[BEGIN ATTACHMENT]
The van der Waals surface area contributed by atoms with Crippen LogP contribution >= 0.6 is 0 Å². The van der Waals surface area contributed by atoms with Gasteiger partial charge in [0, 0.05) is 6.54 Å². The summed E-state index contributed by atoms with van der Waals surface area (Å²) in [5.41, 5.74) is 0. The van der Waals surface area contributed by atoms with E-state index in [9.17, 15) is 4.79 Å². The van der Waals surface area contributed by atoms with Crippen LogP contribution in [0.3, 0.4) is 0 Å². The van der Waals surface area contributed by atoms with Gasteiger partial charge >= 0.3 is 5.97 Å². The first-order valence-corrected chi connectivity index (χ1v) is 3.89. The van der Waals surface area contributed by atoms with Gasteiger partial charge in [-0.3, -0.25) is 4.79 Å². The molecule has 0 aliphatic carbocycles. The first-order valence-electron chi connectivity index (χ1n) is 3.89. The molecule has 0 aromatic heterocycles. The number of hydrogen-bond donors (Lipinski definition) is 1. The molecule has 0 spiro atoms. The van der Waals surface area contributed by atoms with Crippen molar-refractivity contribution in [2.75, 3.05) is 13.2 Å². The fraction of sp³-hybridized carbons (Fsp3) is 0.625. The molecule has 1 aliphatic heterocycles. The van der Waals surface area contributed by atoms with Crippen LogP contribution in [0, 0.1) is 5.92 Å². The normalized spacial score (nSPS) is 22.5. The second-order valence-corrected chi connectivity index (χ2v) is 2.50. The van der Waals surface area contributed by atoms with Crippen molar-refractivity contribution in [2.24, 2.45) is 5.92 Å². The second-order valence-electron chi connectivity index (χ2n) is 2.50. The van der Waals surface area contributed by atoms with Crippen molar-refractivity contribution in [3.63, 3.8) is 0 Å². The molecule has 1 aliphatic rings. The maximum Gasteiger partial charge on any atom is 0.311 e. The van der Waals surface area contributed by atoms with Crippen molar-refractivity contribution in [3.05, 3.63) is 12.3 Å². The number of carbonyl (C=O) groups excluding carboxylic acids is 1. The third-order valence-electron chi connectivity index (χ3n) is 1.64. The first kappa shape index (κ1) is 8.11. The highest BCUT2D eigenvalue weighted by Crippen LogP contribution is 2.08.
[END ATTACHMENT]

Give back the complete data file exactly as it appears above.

The van der Waals surface area contributed by atoms with Crippen LogP contribution >= 0.6 is 0 Å². The van der Waals surface area contributed by atoms with Gasteiger partial charge in [0, 0.05) is 6.54 Å². The summed E-state index contributed by atoms with van der Waals surface area (Å²) in [5.41, 5.74) is 0. The van der Waals surface area contributed by atoms with E-state index in [9.17, 15) is 4.79 Å². The van der Waals surface area contributed by atoms with Crippen LogP contribution in [0.3, 0.4) is 0 Å². The van der Waals surface area contributed by atoms with Gasteiger partial charge >= 0.3 is 5.97 Å². The first-order valence-corrected chi connectivity index (χ1v) is 3.89. The van der Waals surface area contributed by atoms with Gasteiger partial charge in [-0.3, -0.25) is 4.79 Å². The molecule has 0 aliphatic carbocycles. The first-order valence-electron chi connectivity index (χ1n) is 3.89. The molecule has 0 aromatic heterocycles. The number of hydrogen-bond donors (Lipinski definition) is 1. The molecule has 0 spiro atoms. The van der Waals surface area contributed by atoms with Crippen molar-refractivity contribution in [2.75, 3.05) is 13.2 Å². The fraction of sp³-hybridized carbons (Fsp3) is 0.625. The molecule has 1 aliphatic heterocycles. The van der Waals surface area contributed by atoms with Crippen LogP contribution in [0, 0.1) is 5.92 Å². The normalized spacial score (nSPS) is 22.5. The second-order valence-corrected chi connectivity index (χ2v) is 2.50. The van der Waals surface area contributed by atoms with Crippen molar-refractivity contribution in [2.24, 2.45) is 5.92 Å². The second-order valence-electron chi connectivity index (χ2n) is 2.50. The van der Waals surface area contributed by atoms with Crippen molar-refractivity contribution in [3.63, 3.8) is 0 Å². The molecule has 1 aliphatic rings. The maximum Gasteiger partial charge on any atom is 0.311 e. The van der Waals surface area contributed by atoms with Crippen molar-refractivity contribution in [3.05, 3.63) is 12.3 Å². The number of carbonyl (C=O) groups excluding carboxylic acids is 1. The third-order valence-electron chi connectivity index (χ3n) is 1.64. The first kappa shape index (κ1) is 8.11. The highest BCUT2D eigenvalue weighted by Crippen LogP contribution is 2.08.